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Publication numberUS5496373 A
Publication typeGrant
Application numberUS 08/227,684
Publication dateMar 5, 1996
Filing dateApr 14, 1994
Priority dateSep 21, 1992
Fee statusLapsed
Publication number08227684, 227684, US 5496373 A, US 5496373A, US-A-5496373, US5496373 A, US5496373A
InventorsRoderic H. Schmidt
Original AssigneeSchmidt; Roderic H.
Export CitationBiBTeX, EndNote, RefMan
External Links: USPTO, USPTO Assignment, Espacenet
Artificial bone replacement for cadavers
US 5496373 A
Abstract
A bone replacement structure for cadavers which includes telescoping tubes which are joined to each other with a stepped coupling. The coupling includes a first member with a series of spaced openings or holes and a second member having at least one end opening larger than the diameter of the spaced openings or holes. The members are joined by a plastic covered wire which is inserted with a press fit through the small openings to firmly and fixedly interconnect the extended members in position. The outer ends of the bone replacement tubes have a hangscrew unit which is separately secured to the tube end. Each hangscrew unit includes a short cup-shaped cap which telescopes over the end of the elongated tubular member. Prior to attachment of the cap, a hangscrew is clamped to the face of the cap by an internal nut and an external nut on the threaded rod to firmly fix the hangscrew to the member with the self-tapping screw projecting therefrom. The cap is then secured to the telescoping member, as by a suitable adhesive or the like. For a shoulder or hip connection, the cap is secured to an elbow having a leg press-fitted to the bone tube for proper bone placement. At least one turn of the thread of the rod is exposed externally beyond the exterior clamping nut.
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Claims(10)
I claim:
1. A replacement bone apparatus for use with cadavers for replacement of removed elongated bone structures, comprising adjustable telescoping members having at least one attachment end which is adapted to be secured to the bone of a cadaver, a hangscrew unit secured to said attachment end and including a coupling member secured to the telescoping member with an end wall and said hangscrew secured to said end wall of said coupling member, said end wall having an inner surface and an outer surface and having an opening, said hangscrew including a threaded portion extended through said opening in said coupling member with clamping nuts on said threaded portion and said clamping nuts including an inner clamping nut and an outer clamping nut firmly threaded onto said threaded portion one each to the opposite sides of said end wall, and secured with said inner clamping nut abutting the inner surface of said end wall and said outer nut abutting said outer surface of said end wall and thereby preventing movement of said hangscrew from said end wall, said hangscrew including a self-tapping screw portion projecting rigidly from said threaded portion and said end wall to an outer end and forming an attachment element for firm connection to a cadaver bone, and whereby said hangscrew can be initially forced into the bone to promote turning of the coupling member and threading the hangscrew to the bone without said hangscrew moving relative to said end wall.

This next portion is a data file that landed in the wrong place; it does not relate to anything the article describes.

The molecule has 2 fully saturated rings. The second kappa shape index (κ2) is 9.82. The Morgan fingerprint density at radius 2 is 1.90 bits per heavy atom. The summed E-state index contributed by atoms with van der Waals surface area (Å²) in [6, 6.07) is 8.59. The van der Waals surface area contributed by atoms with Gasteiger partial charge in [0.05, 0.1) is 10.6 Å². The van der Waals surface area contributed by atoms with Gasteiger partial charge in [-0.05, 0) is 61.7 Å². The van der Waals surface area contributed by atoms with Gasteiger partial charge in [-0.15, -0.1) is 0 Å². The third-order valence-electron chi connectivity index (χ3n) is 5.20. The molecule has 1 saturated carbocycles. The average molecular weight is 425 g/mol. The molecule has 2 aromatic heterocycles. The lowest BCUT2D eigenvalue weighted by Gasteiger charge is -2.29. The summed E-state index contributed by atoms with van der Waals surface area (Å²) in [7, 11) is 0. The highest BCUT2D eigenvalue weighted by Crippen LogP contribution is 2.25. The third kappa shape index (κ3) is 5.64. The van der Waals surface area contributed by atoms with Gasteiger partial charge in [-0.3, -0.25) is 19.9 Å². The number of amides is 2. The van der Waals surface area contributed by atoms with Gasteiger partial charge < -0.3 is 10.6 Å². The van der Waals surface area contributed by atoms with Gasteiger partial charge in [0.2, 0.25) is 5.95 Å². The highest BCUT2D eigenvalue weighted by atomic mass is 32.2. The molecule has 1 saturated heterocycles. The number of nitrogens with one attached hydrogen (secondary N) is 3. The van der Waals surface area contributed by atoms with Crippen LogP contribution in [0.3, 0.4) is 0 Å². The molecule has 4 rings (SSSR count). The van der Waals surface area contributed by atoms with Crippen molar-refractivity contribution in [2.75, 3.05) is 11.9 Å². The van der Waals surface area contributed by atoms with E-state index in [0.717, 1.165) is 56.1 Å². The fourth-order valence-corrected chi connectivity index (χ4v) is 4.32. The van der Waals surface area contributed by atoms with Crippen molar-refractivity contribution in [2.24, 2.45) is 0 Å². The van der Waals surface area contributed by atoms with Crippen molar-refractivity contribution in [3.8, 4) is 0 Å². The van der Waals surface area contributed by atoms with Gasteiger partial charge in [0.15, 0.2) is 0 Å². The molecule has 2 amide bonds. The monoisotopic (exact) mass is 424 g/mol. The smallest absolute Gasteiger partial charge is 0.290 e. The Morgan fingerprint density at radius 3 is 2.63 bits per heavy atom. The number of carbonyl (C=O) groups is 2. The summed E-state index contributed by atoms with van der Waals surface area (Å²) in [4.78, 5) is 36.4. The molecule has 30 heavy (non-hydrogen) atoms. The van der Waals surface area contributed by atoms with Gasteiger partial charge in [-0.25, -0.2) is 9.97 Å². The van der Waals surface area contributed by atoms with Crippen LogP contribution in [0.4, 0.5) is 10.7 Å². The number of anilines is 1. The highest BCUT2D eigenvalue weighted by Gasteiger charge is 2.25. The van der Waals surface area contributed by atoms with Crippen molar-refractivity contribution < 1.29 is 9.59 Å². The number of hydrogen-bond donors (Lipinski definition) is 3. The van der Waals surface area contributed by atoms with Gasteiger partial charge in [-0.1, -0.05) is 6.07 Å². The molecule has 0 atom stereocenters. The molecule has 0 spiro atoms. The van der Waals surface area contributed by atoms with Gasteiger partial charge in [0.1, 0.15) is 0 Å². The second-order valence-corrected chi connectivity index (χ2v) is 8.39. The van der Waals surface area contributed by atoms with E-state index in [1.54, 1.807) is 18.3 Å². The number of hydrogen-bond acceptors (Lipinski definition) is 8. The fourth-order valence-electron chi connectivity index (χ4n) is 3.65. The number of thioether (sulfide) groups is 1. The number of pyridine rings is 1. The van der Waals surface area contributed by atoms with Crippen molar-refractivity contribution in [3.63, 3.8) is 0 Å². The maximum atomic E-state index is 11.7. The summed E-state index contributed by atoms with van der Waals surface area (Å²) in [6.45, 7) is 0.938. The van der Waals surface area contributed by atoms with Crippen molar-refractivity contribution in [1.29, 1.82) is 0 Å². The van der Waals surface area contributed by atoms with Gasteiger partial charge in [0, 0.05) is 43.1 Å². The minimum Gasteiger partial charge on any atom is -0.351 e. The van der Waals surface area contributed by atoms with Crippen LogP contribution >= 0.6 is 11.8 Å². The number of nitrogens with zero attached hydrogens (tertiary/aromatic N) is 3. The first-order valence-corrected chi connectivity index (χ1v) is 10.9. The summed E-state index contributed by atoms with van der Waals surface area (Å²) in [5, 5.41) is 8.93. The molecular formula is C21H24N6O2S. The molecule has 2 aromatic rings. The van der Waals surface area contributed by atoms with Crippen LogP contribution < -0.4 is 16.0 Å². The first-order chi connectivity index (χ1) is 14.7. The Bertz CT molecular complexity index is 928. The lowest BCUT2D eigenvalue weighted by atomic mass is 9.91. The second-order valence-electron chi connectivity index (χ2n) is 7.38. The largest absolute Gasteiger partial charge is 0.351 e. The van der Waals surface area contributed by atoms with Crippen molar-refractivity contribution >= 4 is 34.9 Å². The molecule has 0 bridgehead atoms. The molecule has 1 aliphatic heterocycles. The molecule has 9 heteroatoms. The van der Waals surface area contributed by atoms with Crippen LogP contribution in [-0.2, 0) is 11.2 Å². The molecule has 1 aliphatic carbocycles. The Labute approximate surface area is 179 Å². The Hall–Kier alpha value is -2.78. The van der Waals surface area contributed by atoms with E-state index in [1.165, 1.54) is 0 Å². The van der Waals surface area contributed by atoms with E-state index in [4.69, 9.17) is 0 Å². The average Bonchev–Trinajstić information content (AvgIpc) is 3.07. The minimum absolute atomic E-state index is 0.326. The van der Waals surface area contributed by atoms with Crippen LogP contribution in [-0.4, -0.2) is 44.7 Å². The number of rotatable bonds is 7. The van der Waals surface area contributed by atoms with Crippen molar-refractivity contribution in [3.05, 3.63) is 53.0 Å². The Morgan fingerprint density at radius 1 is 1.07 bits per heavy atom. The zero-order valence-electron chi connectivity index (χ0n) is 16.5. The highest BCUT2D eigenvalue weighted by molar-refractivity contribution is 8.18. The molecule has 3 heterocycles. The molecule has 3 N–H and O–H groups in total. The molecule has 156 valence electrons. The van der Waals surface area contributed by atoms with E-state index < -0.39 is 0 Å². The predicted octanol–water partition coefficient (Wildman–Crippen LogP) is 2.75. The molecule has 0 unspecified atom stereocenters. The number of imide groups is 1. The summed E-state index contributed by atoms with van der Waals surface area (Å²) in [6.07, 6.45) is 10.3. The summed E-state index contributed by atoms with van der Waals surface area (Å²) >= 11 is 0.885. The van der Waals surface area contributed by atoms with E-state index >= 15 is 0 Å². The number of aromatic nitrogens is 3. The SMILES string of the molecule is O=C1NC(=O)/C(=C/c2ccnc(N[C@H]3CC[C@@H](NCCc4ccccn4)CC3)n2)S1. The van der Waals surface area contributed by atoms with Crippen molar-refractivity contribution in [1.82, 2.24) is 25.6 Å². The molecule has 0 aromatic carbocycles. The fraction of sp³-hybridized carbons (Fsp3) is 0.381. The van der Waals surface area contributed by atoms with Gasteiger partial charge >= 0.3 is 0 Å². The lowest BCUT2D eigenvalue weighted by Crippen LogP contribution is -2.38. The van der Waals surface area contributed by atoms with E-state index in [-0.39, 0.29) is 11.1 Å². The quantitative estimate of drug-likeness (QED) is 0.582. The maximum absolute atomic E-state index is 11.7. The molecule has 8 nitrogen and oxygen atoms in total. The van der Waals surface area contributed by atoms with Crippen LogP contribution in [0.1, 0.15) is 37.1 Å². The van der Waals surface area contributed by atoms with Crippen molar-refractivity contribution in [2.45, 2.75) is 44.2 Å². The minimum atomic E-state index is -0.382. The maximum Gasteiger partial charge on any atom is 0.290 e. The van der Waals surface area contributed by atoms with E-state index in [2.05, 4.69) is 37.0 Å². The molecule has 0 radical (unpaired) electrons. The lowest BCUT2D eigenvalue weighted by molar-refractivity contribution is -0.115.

2. The apparatus of claim 1, including a small plastic tube press fitted over said self-tapping screw and projecting outwardly from the outer end of said self-tapping screw.
3. A bone replacement unit adapted to be used for replacing of a bone structure in a cadaver, comprising a first elongated member, a second elongated member having an outer diameter substantially corresponding to the internal diameter of said first elongated member, said first and second elongated members having telescoping ends with the second elongated member telescoped into said first elongated member and said elongated members extending outwardly to outer ends, said first elongated member having at least one diametric opening therethrough, said second elongated member having a plurality of longitudinally spaced diametric openings, the diametric openings in one of said elongated members being smaller than said diametric opening in said other of said elongated members, said openings being adapted to be selectively aligned to set the length of the telescoped elongated members, and a locking member having an outer diameter slightly greater than the smaller diametric opening in the one elongated member, said locking member being a flexible wire-like element adapted to be passed through said large opening and aligned smaller opening of said elongated members, said flexible wire-like element having a portion aligned with said smaller diametric opening and of greater diameter than said opening end thereby establishing a fixed positioning of said locking member for firmly interconnecting said first and second elongated members to each other, said flexible wire-like element having opposite end portions folded along at least one of said elongated members and adapted to be secured abutting said elongated members to minimize extension of the said element outwardly of the coupling member, a bone fastening unit secured to the outer end of said first elongated member, and a bone fastening unit connected to the outer end of the second elongated member.